OBJECTIVE - A randomized trial with 1-year follow-up was conducted in 23 general practices to study the relationship between target values for glycemic control and well-being in type 2 diabetes. RESEARCH DESIGN AND METHODS - A total of 176 patients with type 2 diabetes, aged 40-75 years, were included. General practitioners were encouraged to make decisions according to a standardized step-up regimen until the target level of glycemic control was reached. The random allocation to a strict or a less strict target level of glycemic control (fasting capillary glucose <6.5 or <8.5 mmol/l), change in HbA(1c) and fasting glucose, and initiating insulin or treatment with oral hypoglycemic agents were studied as putative determinants of scores on a type 2 diabetes symptom checklist, a profile of mood states, an affect balance scale, and general well-being. Adjustments were made for baseline scores on the outcome at issue. RESULTS - Positive affect (an odds ratio [OR] [95% CI] of 0.39 [0.19-0.83]) and perceived treatment burden (OR 0.48 [0.23-0.98]) were unfavorably altered in the group randomly allocated to stricter target levels (fasting capillary glucose <6.5 mmol/l). Patients who had a decrease in HbA(1c) of 1% or more tended to have comparatively favorable mood (OR displeasure score 0.35 [0.13-0.94]) and general well-being scores at 1 year (ORs of having unfavorable scores ranged from 0.4 to 0.5, NS). CONCLUSIONS - Perceived treatment burden and positive effect are unfavorably affected by random allocation to a strict target level for glycemic control. Improved glycemic control is associated with favorable mood and possibly general well-being in type 2 diabetes.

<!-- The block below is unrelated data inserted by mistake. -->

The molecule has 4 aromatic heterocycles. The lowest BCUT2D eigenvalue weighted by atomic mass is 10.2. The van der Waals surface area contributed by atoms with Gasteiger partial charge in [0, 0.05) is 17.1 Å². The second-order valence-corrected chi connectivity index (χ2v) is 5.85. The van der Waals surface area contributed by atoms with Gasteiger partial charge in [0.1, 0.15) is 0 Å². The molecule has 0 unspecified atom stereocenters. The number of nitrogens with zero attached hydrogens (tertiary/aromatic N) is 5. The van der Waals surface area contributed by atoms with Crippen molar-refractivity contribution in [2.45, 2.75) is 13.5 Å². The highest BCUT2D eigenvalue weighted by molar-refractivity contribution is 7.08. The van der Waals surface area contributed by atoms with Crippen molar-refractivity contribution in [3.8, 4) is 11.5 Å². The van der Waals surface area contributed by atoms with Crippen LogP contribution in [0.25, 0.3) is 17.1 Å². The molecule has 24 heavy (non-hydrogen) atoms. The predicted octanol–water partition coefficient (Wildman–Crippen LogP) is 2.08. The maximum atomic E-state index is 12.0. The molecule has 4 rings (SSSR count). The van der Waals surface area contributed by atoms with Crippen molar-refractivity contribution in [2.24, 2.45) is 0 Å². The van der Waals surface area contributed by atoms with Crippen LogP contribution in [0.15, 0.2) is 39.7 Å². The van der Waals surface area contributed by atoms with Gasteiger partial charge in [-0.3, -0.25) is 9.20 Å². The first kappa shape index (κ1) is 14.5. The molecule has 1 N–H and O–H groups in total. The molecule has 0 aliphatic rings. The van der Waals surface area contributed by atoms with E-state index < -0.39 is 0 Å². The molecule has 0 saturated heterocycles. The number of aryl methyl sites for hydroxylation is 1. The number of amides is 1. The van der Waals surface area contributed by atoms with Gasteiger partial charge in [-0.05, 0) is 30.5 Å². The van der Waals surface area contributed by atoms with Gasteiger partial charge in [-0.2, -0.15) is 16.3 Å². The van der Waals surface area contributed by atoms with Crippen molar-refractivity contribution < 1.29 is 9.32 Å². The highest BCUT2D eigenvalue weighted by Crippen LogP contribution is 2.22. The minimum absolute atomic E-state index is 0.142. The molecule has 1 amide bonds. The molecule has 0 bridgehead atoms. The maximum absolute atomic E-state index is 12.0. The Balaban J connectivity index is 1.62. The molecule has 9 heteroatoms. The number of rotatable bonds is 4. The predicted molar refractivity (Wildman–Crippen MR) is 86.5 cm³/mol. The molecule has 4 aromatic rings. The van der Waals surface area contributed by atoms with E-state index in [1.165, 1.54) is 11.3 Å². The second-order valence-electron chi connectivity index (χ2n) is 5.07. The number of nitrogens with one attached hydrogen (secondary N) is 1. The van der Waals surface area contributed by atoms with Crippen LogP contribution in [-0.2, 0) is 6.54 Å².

|Number of pages||9|
|Publication status||Published - 14 Dec 1998|